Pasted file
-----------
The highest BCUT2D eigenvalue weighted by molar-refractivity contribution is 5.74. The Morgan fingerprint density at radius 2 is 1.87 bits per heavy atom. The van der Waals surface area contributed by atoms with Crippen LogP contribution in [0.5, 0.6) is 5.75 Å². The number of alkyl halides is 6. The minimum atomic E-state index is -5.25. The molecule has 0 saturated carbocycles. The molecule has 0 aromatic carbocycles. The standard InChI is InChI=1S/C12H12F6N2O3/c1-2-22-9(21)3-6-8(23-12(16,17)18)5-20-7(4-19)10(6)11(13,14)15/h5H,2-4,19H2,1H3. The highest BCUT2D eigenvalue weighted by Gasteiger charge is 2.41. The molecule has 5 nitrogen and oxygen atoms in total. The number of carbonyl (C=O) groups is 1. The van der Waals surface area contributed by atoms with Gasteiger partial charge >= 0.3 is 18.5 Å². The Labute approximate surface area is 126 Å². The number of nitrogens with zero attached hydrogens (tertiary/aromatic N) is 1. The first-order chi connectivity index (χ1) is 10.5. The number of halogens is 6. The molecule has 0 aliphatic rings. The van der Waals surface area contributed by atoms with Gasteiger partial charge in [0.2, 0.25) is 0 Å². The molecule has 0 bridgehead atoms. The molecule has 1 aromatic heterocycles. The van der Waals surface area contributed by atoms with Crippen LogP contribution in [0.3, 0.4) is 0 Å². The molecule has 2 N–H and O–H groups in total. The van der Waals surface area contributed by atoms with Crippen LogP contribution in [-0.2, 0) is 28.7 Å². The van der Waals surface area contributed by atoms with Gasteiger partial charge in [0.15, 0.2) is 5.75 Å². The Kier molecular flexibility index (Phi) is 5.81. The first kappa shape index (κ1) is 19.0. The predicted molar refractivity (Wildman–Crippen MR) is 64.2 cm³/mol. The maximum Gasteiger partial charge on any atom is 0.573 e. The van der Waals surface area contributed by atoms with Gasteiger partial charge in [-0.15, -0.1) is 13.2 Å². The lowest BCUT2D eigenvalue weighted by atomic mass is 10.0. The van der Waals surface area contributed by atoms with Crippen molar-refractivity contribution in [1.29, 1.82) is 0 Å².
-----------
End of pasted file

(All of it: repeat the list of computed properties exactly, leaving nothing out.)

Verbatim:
The highest BCUT2D eigenvalue weighted by molar-refractivity contribution is 5.74. The Morgan fingerprint density at radius 2 is 1.87 bits per heavy atom. The van der Waals surface area contributed by atoms with Crippen LogP contribution in [0.5, 0.6) is 5.75 Å². The number of alkyl halides is 6. The minimum atomic E-state index is -5.25. The molecule has 0 saturated carbocycles. The molecule has 0 aromatic carbocycles. The standard InChI is InChI=1S/C12H12F6N2O3/c1-2-22-9(21)3-6-8(23-12(16,17)18)5-20-7(4-19)10(6)11(13,14)15/h5H,2-4,19H2,1H3. The highest BCUT2D eigenvalue weighted by Gasteiger charge is 2.41. The molecule has 5 nitrogen and oxygen atoms in total. The number of carbonyl (C=O) groups is 1. The van der Waals surface area contributed by atoms with Gasteiger partial charge >= 0.3 is 18.5 Å². The Labute approximate surface area is 126 Å². The number of nitrogens with zero attached hydrogens (tertiary/aromatic N) is 1. The first-order chi connectivity index (χ1) is 10.5. The number of halogens is 6. The molecule has 0 aliphatic rings. The van der Waals surface area contributed by atoms with Gasteiger partial charge in [0.2, 0.25) is 0 Å². The molecule has 0 bridgehead atoms. The molecule has 1 aromatic heterocycles. The van der Waals surface area contributed by atoms with Crippen LogP contribution in [0.3, 0.4) is 0 Å². The molecule has 2 N–H and O–H groups in total. The van der Waals surface area contributed by atoms with Crippen LogP contribution in [-0.2, 0) is 28.7 Å². The van der Waals surface area contributed by atoms with Gasteiger partial charge in [0.15, 0.2) is 5.75 Å². The Kier molecular flexibility index (Phi) is 5.81. The first kappa shape index (κ1) is 19.0. The predicted molar refractivity (Wildman–Crippen MR) is 64.2 cm³/mol. The maximum Gasteiger partial charge on any atom is 0.573 e. The van der Waals surface area contributed by atoms with Gasteiger partial charge in [-0.15, -0.1) is 13.2 Å². The lowest BCUT2D eigenvalue weighted by atomic mass is 10.0. The van der Waals surface area contributed by atoms with Crippen molar-refractivity contribution in [1.29, 1.82) is 0 Å².